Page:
1013 GMT February 16, 2020
Soil is a finite resource, meaning its loss and degradation is not recoverable within a human lifespan. As a core component of land resources, agricultural development and ecological sustainability, it is the basis for food, feed, fuel and fiber production and for many critical ecosystem services, UN’s Food and Agriculture Organization (FAO) reported.
The natural area of productive soils is limited. It is under an increasing pressure of intensification and competing uses for cropping, forestry, pasture/rangeland and urbanization, and to satisfy demands of the growing population for food and energy production and raw materials extraction.
Soils need to be recognized and valued for their productive capacities as well as their contribution to food security and the maintenance of key ecosystem services.
As it is highlighted by FAO in this year’s World Soil Day — December 5 — theme, soil erosion, as one form of soil degradation, is the greatest threat to soil functions in many regions of the world such as Africa, Asia, Latin America, Near East and North Africa, and North America. Erosion has three primary effects on crop growth and yield: Removal of the fertile surface soil horizon, incorporation of denser subsoil into the surface layer, and a possible decrease in the rooting zone of the soil.
Generally speaking, soil degradation is caused by unsustainable land uses and management practices and climate extremes that result from various social, economic and governance drivers.
Today, 33 percent of land is moderately to highly-degraded due to the erosion, salinization, compaction, acidification and chemical pollution of soils. The current rate of soil degradation threatens the capacity of future generations to meet their most basic needs. Considering the little opportunity remained for expansion in the agricultural area, the sustainable management of the world’s agricultural soils and sustainable production have therefore become imperative for reversing the trend of soil degradation and ensuring current and future global food security.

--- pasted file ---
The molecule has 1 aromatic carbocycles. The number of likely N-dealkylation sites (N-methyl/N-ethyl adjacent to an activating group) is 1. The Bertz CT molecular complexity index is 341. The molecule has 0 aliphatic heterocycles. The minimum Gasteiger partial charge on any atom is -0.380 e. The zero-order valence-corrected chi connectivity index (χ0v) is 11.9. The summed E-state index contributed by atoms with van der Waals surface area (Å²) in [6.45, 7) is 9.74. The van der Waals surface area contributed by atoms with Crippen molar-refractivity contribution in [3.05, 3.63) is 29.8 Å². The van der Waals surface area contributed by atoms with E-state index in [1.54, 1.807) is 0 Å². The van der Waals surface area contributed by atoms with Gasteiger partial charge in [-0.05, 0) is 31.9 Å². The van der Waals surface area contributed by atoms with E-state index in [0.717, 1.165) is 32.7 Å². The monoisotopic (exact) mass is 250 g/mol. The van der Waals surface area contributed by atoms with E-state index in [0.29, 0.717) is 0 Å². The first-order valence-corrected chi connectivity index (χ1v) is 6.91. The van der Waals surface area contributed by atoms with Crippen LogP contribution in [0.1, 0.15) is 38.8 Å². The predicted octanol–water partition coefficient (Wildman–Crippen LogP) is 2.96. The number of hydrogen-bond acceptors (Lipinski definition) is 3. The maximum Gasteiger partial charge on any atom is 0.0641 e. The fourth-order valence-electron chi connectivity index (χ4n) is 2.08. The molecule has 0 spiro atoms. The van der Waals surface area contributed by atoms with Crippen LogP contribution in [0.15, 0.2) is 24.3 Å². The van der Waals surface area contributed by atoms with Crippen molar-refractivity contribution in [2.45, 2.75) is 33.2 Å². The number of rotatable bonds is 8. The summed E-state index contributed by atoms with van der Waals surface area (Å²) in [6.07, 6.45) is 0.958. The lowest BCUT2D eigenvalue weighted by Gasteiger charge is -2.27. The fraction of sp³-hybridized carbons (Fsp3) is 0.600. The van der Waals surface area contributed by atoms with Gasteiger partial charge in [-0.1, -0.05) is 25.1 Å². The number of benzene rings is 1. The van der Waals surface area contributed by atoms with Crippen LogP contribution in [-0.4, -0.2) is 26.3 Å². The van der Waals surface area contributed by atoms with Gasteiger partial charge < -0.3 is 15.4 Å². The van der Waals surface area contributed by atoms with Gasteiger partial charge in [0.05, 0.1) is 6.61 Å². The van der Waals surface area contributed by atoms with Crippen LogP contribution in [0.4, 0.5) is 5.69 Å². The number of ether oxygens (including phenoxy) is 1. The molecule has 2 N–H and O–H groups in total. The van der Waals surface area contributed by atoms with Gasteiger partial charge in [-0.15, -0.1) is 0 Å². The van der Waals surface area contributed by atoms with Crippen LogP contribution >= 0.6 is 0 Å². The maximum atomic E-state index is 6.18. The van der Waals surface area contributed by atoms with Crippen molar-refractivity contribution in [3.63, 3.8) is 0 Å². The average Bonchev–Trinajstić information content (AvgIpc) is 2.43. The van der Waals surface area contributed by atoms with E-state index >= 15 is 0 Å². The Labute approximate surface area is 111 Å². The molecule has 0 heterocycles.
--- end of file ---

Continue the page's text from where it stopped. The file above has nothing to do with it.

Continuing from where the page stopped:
More efficient use of water, reduced use of pesticides and improvements in soil health can lead to average crop yield increases of 79 percent.
As part of FAO’s global mandate, the Organization urges and assists its member states to adopt an integrated ecosystems approach for the management of land resources to generate local, national and global benefits, particularly increased food security and improved rural livelihoods.
Soil matters for biodiversity
Soil hosts a quarter of our planet’s biodiversity.
Soil is one of nature’s most complex ecosystems and one of the most diverse habitats on earth. It contains a myriad of different organisms, which interact and contribute to the global cycles that make all life possible.
Nowhere in nature are species so densely packed as in soil communities. A single gram of soil may contain millions of individuals and several thousand species of bacteria. However, this biodiversity is little known as it is underground and largely invisible to the human eye.
Soil erosion, soil biodiversity, and agriculture
Soil erosion, one form of soil degradation, is the greatest threat to soil in many regions of the world, as reflected in this year’s World Soil Day theme. By removing the most fertile layer of soil, erosion causes a soil biodiversity decline.
The quality and health of soils largely determine agricultural production and sustainability, environmental quality and, as a consequence of both, has a bearing on plant, animal and human health. Improving soil biodiversity is vital to ensuring soil health and future food and nutrition security.
The scientific findings presented by FAO show that agricultural systems and agro-ecological practices that dedicate great care to nurturing soil biodiversity, such as organic farming, zero-tillage, crop rotations and conservation agriculture, can sustainably increase farm productivity without degrading soil and water resources.